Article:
Regulation of c-Jun Activity by Phosphorylation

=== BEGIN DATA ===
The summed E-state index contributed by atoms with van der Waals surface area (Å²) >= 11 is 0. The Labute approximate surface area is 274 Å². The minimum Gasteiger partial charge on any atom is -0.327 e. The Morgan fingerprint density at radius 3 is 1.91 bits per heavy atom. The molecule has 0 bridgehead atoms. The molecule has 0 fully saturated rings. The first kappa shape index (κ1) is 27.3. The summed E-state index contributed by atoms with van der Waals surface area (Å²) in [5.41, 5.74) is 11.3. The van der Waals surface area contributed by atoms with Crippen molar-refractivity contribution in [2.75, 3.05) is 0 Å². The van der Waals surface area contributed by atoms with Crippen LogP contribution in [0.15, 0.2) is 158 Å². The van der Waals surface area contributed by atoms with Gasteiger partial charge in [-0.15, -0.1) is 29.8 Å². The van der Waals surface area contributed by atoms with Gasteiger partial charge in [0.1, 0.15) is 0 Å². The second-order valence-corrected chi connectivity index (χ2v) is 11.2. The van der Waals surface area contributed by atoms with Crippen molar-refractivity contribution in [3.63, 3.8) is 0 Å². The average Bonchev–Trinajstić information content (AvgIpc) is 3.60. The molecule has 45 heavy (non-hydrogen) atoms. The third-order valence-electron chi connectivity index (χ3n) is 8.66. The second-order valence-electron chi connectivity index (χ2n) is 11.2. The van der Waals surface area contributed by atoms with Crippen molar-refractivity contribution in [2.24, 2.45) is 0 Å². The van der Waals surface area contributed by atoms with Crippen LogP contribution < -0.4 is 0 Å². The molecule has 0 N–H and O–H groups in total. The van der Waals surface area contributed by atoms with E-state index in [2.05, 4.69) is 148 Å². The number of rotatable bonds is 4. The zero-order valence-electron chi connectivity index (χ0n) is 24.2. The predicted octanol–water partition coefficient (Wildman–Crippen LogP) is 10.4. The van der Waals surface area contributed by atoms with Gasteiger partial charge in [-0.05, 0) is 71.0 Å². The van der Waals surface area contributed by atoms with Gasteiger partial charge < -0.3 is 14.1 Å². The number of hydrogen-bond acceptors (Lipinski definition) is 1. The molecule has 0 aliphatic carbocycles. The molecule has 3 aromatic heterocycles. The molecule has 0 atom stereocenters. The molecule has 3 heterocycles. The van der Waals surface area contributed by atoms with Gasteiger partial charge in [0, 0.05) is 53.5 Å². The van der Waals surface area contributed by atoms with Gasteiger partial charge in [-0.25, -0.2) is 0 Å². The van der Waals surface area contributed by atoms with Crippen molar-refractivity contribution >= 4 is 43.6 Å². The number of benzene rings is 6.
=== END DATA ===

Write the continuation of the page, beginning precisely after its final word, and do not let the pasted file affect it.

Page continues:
This chapter focuses on phosphorylation/dephosphorylation of the c-Jun protein in response to extracellular signals and the protein kinases and phosphatases involved in this process. Unstimulated mammalian cells contain low, but detectable, amounts of c-Jun protein. Cys242 has been identified as a target of redox regulation of DNA binding of Jun in vitro, leading to inhibition of DNA binding under oxidative conditions. The role of mitogen-activated protein (MAP) kinases in cellular signal transduction is supported by evidence for the involvement of Ras, Raf, and Src in the regulation of MAP kinases. Regulation of Jun's transactivation potential by phosphorylation takes place at two different levels: increased phosphorylation in the transactivation domain causes enhanced transcriptional activity, and enhanced binding to DNA is due to dephosphorylations in the DNA binding region. The activity and function of the GSK-3 was shown to be positively regulated by tyrosine phosphorylation in vivo.